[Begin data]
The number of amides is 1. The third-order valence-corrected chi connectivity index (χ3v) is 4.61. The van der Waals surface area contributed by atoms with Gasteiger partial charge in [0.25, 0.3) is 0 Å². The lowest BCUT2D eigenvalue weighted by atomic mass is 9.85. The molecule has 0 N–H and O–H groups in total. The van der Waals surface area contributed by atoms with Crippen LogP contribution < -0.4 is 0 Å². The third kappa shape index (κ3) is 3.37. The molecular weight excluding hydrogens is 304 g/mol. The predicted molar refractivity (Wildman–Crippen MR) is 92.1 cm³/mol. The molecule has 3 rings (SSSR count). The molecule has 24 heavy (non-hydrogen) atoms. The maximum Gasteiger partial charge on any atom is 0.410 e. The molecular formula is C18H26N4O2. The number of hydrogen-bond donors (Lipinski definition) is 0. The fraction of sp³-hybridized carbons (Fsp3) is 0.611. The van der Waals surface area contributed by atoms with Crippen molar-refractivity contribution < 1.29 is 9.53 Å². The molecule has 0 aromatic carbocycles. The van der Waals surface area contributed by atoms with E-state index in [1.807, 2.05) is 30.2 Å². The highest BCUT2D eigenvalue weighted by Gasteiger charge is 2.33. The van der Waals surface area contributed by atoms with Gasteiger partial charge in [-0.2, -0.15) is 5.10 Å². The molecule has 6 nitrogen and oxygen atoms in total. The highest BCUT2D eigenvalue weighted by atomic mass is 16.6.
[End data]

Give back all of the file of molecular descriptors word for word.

The number of amides is 1. The third-order valence-corrected chi connectivity index (χ3v) is 4.61. The van der Waals surface area contributed by atoms with Gasteiger partial charge in [0.25, 0.3) is 0 Å². The lowest BCUT2D eigenvalue weighted by atomic mass is 9.85. The molecule has 0 N–H and O–H groups in total. The van der Waals surface area contributed by atoms with Crippen LogP contribution < -0.4 is 0 Å². The third kappa shape index (κ3) is 3.37. The molecular weight excluding hydrogens is 304 g/mol. The predicted molar refractivity (Wildman–Crippen MR) is 92.1 cm³/mol. The molecule has 3 rings (SSSR count). The molecule has 24 heavy (non-hydrogen) atoms. The maximum Gasteiger partial charge on any atom is 0.410 e. The molecular formula is C18H26N4O2. The number of hydrogen-bond donors (Lipinski definition) is 0. The fraction of sp³-hybridized carbons (Fsp3) is 0.611. The van der Waals surface area contributed by atoms with Crippen molar-refractivity contribution < 1.29 is 9.53 Å². The molecule has 0 aromatic carbocycles. The van der Waals surface area contributed by atoms with E-state index in [1.807, 2.05) is 30.2 Å². The highest BCUT2D eigenvalue weighted by Gasteiger charge is 2.33. The van der Waals surface area contributed by atoms with Gasteiger partial charge in [-0.2, -0.15) is 5.10 Å². The molecule has 6 nitrogen and oxygen atoms in total. The highest BCUT2D eigenvalue weighted by atomic mass is 16.6.